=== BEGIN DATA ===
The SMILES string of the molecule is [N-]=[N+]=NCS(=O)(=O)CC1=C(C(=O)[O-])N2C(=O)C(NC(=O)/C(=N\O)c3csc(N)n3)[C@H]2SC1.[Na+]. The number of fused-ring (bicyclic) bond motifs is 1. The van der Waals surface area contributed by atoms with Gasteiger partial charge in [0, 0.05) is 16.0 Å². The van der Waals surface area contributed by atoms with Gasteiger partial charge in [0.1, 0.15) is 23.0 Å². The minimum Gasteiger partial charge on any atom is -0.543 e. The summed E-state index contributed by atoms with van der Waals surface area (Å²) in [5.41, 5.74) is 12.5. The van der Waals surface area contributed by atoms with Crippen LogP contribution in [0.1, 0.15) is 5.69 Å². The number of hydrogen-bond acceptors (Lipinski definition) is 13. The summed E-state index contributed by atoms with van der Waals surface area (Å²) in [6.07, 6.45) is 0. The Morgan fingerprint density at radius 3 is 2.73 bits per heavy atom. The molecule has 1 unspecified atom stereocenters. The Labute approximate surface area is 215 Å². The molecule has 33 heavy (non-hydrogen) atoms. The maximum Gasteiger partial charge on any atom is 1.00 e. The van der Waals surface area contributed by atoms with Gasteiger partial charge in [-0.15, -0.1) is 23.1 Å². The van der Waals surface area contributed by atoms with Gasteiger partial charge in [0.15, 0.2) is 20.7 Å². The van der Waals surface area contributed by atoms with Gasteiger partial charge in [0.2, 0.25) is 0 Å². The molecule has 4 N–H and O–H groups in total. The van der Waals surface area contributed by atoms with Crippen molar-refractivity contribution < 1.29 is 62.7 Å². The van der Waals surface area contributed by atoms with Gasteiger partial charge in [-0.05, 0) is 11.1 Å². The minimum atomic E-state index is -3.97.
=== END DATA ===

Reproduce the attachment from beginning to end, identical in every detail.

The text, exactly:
The SMILES string of the molecule is [N-]=[N+]=NCS(=O)(=O)CC1=C(C(=O)[O-])N2C(=O)C(NC(=O)/C(=N\O)c3csc(N)n3)[C@H]2SC1.[Na+]. The number of fused-ring (bicyclic) bond motifs is 1. The van der Waals surface area contributed by atoms with Gasteiger partial charge in [0, 0.05) is 16.0 Å². The van der Waals surface area contributed by atoms with Gasteiger partial charge in [0.1, 0.15) is 23.0 Å². The minimum Gasteiger partial charge on any atom is -0.543 e. The summed E-state index contributed by atoms with van der Waals surface area (Å²) in [5.41, 5.74) is 12.5. The van der Waals surface area contributed by atoms with Crippen LogP contribution in [0.1, 0.15) is 5.69 Å². The number of hydrogen-bond acceptors (Lipinski definition) is 13. The summed E-state index contributed by atoms with van der Waals surface area (Å²) in [6.07, 6.45) is 0. The Morgan fingerprint density at radius 3 is 2.73 bits per heavy atom. The molecule has 1 unspecified atom stereocenters. The Labute approximate surface area is 215 Å². The molecule has 33 heavy (non-hydrogen) atoms. The maximum Gasteiger partial charge on any atom is 1.00 e. The van der Waals surface area contributed by atoms with Gasteiger partial charge in [-0.15, -0.1) is 23.1 Å². The van der Waals surface area contributed by atoms with Gasteiger partial charge in [0.15, 0.2) is 20.7 Å². The van der Waals surface area contributed by atoms with Gasteiger partial charge in [0.2, 0.25) is 0 Å². The molecule has 4 N–H and O–H groups in total. The van der Waals surface area contributed by atoms with Crippen molar-refractivity contribution < 1.29 is 62.7 Å². The van der Waals surface area contributed by atoms with Gasteiger partial charge in [-0.05, 0) is 11.1 Å². The minimum atomic E-state index is -3.97.